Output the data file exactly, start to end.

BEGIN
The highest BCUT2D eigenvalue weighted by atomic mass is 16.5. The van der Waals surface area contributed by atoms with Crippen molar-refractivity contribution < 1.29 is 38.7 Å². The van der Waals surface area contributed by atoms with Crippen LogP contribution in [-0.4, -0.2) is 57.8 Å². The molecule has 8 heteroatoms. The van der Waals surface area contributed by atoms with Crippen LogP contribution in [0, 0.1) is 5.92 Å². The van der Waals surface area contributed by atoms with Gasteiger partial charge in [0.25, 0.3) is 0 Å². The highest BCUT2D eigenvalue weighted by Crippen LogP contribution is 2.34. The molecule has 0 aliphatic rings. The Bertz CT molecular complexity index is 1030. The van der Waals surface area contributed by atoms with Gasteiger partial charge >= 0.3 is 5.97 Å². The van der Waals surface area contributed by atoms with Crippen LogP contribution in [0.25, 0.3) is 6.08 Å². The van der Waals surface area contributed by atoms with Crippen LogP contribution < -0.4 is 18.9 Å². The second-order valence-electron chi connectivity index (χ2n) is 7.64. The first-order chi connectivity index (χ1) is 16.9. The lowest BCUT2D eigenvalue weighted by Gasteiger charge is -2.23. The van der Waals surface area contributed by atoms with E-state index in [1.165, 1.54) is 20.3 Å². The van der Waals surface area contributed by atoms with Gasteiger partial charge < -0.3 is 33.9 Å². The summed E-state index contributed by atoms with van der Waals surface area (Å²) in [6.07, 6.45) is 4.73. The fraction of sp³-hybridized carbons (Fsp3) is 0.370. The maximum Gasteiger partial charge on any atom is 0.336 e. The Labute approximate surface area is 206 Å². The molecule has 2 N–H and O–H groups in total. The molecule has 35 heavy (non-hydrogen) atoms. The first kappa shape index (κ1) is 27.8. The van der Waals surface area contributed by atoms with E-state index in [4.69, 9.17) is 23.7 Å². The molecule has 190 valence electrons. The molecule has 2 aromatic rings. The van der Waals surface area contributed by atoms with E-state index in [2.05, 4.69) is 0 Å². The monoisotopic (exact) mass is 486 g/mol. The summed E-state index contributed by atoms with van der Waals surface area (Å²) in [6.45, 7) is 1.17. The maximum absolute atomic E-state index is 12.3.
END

The highest BCUT2D eigenvalue weighted by atomic mass is 16.5. The van der Waals surface area contributed by atoms with Crippen molar-refractivity contribution < 1.29 is 38.7 Å². The van der Waals surface area contributed by atoms with Crippen LogP contribution in [-0.4, -0.2) is 57.8 Å². The molecule has 8 heteroatoms. The van der Waals surface area contributed by atoms with Crippen LogP contribution in [0, 0.1) is 5.92 Å². The van der Waals surface area contributed by atoms with Gasteiger partial charge in [0.25, 0.3) is 0 Å². The highest BCUT2D eigenvalue weighted by Crippen LogP contribution is 2.34. The molecule has 0 aliphatic rings. The Bertz CT molecular complexity index is 1030. The van der Waals surface area contributed by atoms with Gasteiger partial charge >= 0.3 is 5.97 Å². The van der Waals surface area contributed by atoms with Crippen LogP contribution in [0.25, 0.3) is 6.08 Å². The van der Waals surface area contributed by atoms with Crippen LogP contribution < -0.4 is 18.9 Å². The second-order valence-electron chi connectivity index (χ2n) is 7.64. The first-order chi connectivity index (χ1) is 16.9. The lowest BCUT2D eigenvalue weighted by Gasteiger charge is -2.23. The van der Waals surface area contributed by atoms with E-state index in [1.165, 1.54) is 20.3 Å². The van der Waals surface area contributed by atoms with Gasteiger partial charge < -0.3 is 33.9 Å². The summed E-state index contributed by atoms with van der Waals surface area (Å²) in [6.07, 6.45) is 4.73. The fraction of sp³-hybridized carbons (Fsp3) is 0.370. The maximum Gasteiger partial charge on any atom is 0.336 e. The Labute approximate surface area is 206 Å². The molecule has 2 N–H and O–H groups in total. The molecule has 35 heavy (non-hydrogen) atoms. The first kappa shape index (κ1) is 27.8. The van der Waals surface area contributed by atoms with E-state index in [4.69, 9.17) is 23.7 Å². The molecule has 190 valence electrons. The molecule has 2 aromatic rings. The van der Waals surface area contributed by atoms with E-state index in [2.05, 4.69) is 0 Å². The monoisotopic (exact) mass is 486 g/mol. The summed E-state index contributed by atoms with van der Waals surface area (Å²) in [6.45, 7) is 1.17. The maximum absolute atomic E-state index is 12.3.